Lucy, a work placement provider in a NSW regional town, witnessed the foregrounding of higher education pathways rather than supporting each persons’ exploration of multiple options and opportunities.

I think these days, the careers adviser’s role has changed so much that it’s more about university entry, preparing students for university, and the ones that are not going to go to university are left out (Lucy, CEO, Work Placement Provider)

We know that career education that supports the notion of a single career is old fashioned and out of step, and so too is the idea that there is one pathway into a desired field of work. Recent research by the National Centre for Vocational Education Research in Australia has shown that a pathway from school directly to university is experienced by few and mainly those who live in metropolitan areas and often from high socioeconomic status backgrounds.

The reality of interrupted and complex pathways

In contrast to a predefined pathway or linear journey into a predetermined job, participants in this research described diverse and individualised school-to-work routes. This visual map drawn by current university student Noah (31, Bachelor of Arts) depicts his complex journey since high school which has included switching between work, study and training in the fields of Hospitality, Information Technology, and Creative Arts across three states. Noah’s journey has been influenced by depression, a sleep disorder, and indecision about what job he would like to do in the future. Noah described it as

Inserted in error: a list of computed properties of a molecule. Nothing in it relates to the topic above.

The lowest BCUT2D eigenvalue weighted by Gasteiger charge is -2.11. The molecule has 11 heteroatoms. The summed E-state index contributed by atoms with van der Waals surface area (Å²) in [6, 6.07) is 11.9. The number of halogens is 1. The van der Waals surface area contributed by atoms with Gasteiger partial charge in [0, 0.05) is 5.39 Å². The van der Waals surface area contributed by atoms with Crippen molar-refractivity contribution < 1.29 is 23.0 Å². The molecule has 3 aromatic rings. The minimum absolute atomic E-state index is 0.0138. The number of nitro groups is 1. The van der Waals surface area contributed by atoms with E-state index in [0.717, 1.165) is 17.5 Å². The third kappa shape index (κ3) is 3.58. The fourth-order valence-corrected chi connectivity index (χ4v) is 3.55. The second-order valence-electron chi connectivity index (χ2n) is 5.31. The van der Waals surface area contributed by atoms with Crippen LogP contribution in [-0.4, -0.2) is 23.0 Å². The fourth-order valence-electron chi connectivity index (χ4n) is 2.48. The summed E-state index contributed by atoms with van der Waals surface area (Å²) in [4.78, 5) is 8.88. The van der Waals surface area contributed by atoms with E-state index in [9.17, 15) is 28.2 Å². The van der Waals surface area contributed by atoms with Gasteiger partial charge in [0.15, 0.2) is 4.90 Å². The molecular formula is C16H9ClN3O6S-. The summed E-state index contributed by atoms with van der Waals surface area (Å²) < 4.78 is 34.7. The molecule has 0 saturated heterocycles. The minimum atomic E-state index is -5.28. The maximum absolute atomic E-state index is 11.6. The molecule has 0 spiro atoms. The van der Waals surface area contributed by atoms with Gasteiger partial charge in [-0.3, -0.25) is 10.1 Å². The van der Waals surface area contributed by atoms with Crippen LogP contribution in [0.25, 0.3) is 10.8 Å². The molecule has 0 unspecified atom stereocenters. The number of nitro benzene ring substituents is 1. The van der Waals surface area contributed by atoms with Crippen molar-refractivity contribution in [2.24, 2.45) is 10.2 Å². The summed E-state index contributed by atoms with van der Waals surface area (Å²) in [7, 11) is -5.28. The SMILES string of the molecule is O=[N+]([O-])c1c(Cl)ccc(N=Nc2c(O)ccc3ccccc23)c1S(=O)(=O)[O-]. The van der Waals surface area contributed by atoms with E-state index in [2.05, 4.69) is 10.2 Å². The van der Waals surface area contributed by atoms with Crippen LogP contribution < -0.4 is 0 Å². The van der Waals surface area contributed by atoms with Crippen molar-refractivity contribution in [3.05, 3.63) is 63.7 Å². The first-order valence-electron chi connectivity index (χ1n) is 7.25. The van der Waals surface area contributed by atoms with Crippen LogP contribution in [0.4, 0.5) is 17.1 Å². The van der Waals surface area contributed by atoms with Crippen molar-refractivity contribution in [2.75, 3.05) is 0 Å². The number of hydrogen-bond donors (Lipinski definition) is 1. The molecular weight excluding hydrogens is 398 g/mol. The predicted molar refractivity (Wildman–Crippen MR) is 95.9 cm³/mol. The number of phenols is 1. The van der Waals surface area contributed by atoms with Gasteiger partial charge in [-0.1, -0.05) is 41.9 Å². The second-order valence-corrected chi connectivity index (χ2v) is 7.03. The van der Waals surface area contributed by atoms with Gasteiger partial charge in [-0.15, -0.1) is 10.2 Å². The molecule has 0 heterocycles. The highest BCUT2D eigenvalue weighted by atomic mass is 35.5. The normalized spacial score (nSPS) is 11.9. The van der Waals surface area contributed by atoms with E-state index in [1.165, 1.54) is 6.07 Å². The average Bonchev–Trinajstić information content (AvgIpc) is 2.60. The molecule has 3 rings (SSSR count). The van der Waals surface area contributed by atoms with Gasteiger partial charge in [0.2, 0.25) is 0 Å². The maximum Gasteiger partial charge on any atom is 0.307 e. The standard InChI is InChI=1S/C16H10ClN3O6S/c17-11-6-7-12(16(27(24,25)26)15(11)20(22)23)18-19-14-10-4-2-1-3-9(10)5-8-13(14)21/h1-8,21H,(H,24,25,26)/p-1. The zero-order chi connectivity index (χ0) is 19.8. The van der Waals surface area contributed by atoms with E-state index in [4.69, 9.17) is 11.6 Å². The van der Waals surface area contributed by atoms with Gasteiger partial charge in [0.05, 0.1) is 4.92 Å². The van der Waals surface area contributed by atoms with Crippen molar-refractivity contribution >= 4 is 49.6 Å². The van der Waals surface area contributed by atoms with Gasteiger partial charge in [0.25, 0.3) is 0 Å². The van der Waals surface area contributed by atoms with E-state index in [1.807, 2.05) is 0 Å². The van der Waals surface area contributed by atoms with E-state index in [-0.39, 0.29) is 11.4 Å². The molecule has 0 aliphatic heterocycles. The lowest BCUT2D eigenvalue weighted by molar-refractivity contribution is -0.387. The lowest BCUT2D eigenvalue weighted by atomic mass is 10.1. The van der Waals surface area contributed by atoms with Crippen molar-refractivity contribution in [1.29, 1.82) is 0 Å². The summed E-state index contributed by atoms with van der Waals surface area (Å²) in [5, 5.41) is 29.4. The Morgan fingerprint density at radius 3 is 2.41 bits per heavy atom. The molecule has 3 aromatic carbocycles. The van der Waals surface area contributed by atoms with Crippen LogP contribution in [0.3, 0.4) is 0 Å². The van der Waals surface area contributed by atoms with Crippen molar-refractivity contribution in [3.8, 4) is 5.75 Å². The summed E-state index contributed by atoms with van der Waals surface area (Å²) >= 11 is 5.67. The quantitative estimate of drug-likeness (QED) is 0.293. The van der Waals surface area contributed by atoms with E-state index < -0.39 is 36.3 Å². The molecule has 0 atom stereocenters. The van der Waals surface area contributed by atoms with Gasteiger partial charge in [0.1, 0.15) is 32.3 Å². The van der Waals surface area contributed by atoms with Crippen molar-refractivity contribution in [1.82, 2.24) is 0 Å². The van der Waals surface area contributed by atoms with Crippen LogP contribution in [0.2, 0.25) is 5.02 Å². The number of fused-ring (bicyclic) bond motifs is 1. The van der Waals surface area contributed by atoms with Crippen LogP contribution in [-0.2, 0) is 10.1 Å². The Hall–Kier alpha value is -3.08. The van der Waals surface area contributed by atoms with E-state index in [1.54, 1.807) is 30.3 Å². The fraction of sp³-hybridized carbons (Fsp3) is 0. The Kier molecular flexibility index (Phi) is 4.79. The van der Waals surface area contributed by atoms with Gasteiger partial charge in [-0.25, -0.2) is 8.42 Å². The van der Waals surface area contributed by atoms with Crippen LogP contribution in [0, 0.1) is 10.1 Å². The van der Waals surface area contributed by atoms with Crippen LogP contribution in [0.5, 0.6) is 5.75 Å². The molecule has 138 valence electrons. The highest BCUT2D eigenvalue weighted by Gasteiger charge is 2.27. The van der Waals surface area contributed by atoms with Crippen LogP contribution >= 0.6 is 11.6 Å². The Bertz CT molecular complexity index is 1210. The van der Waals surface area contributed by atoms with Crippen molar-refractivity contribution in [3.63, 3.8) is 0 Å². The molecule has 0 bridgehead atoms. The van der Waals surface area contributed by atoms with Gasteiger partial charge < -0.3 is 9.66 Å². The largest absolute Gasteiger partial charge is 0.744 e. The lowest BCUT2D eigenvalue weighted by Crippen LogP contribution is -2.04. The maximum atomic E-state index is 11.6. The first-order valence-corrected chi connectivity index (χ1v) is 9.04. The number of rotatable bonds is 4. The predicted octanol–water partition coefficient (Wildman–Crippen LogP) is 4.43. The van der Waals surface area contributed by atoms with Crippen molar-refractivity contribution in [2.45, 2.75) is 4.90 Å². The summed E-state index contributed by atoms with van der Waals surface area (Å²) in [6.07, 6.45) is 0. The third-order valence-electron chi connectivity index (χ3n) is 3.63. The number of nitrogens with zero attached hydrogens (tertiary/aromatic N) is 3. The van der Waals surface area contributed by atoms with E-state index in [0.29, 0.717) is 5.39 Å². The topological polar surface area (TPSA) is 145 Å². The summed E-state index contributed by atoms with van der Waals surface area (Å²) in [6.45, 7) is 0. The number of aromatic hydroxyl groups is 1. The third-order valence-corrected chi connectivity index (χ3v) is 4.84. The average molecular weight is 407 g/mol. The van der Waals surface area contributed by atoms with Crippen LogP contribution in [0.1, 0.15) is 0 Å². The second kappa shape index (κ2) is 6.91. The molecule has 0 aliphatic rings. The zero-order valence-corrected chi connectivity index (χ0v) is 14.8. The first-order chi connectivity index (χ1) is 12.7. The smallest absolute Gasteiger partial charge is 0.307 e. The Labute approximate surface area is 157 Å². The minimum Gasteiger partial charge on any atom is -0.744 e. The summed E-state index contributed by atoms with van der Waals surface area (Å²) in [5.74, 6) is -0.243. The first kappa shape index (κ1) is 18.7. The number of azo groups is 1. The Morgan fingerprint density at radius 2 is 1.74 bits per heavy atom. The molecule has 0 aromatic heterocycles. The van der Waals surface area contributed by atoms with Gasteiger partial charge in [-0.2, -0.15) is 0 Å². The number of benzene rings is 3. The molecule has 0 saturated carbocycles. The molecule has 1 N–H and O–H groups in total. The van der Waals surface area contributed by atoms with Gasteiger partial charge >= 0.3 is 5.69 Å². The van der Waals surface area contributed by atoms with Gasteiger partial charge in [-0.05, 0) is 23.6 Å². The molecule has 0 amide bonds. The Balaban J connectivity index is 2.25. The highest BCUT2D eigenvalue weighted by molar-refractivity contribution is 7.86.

a very storied and long journey for me, not one that I would want to go back and do again, but… better late than never.

(Post-school pathway of Noah, 31)

Noah’s journey is one example of the highly interrupted and ‘swirling’ journeys experienced by students with pathways typified by ‘stepping stones’, ‘zig zags’ and ‘lurches’.

Key message about alternative pathways

Overwhelmingly, when asked what they had wished they had known in high school, current university students told us that they had wished they had known about alternative pathways and that

ATARs aren’t like, the be all and end all’ (Jasmine, 18, Bachelor of Information Technology).

Here Yolanda highlights the pressure that the notion that there is a singular pathway, for example, achieving the requisite ATAR, has on students throughout their schooling.

I think in high school, especially at the start of high school, I wish that I had known that there were so many more pathways available to me…it would have been nice to have that kind of at the back of my mind while I was studying so that I didn’t have to stress out so much (Yolanda, 23, Bachelor of Psychology).

Arielle, University Outreach Officer, suggests that students need to be told that

it’s okay to change your mind, or to change direction and that that’s really normal… (Arielle, University Outreach Officer).

A key message for career education of school students should be that alternative entry into courses and careers do exist, and that fluid pathways are not only possible, but normal. In the current climate, career advice can no longer be focused on guiding students in one direction but should aim to provide students with choices. Indeed, for students from diverse backgrounds, whose educations can be disrupted by caring and family responsibilities, disability and illness, or financial issues, having options is critical for educational access and career development. Career advice for these students is preparing the student for multiple possible pathways rather than trying to tie them to one journey.

Career Development Learning